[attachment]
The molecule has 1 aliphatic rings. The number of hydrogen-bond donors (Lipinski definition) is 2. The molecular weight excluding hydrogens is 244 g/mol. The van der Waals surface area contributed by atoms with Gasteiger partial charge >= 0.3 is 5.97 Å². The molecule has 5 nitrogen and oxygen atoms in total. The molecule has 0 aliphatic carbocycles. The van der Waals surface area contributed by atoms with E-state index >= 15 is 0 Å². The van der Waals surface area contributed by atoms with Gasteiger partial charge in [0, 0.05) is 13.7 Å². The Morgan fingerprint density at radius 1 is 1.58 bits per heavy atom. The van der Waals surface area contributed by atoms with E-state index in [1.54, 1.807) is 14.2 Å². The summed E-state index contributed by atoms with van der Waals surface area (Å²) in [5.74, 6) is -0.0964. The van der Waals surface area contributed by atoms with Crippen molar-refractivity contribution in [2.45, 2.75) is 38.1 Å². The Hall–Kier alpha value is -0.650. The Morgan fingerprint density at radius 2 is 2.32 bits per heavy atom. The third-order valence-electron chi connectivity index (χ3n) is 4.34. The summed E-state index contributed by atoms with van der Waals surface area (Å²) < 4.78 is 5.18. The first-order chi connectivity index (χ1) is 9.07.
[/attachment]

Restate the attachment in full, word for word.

The molecule has 1 aliphatic rings. The number of hydrogen-bond donors (Lipinski definition) is 2. The molecular weight excluding hydrogens is 244 g/mol. The van der Waals surface area contributed by atoms with Gasteiger partial charge >= 0.3 is 5.97 Å². The molecule has 5 nitrogen and oxygen atoms in total. The molecule has 0 aliphatic carbocycles. The van der Waals surface area contributed by atoms with E-state index >= 15 is 0 Å². The van der Waals surface area contributed by atoms with Gasteiger partial charge in [0, 0.05) is 13.7 Å². The Morgan fingerprint density at radius 1 is 1.58 bits per heavy atom. The van der Waals surface area contributed by atoms with E-state index in [1.54, 1.807) is 14.2 Å². The summed E-state index contributed by atoms with van der Waals surface area (Å²) in [5.74, 6) is -0.0964. The van der Waals surface area contributed by atoms with Crippen molar-refractivity contribution in [2.45, 2.75) is 38.1 Å². The Hall–Kier alpha value is -0.650. The Morgan fingerprint density at radius 2 is 2.32 bits per heavy atom. The third-order valence-electron chi connectivity index (χ3n) is 4.34. The summed E-state index contributed by atoms with van der Waals surface area (Å²) < 4.78 is 5.18. The first-order chi connectivity index (χ1) is 9.07.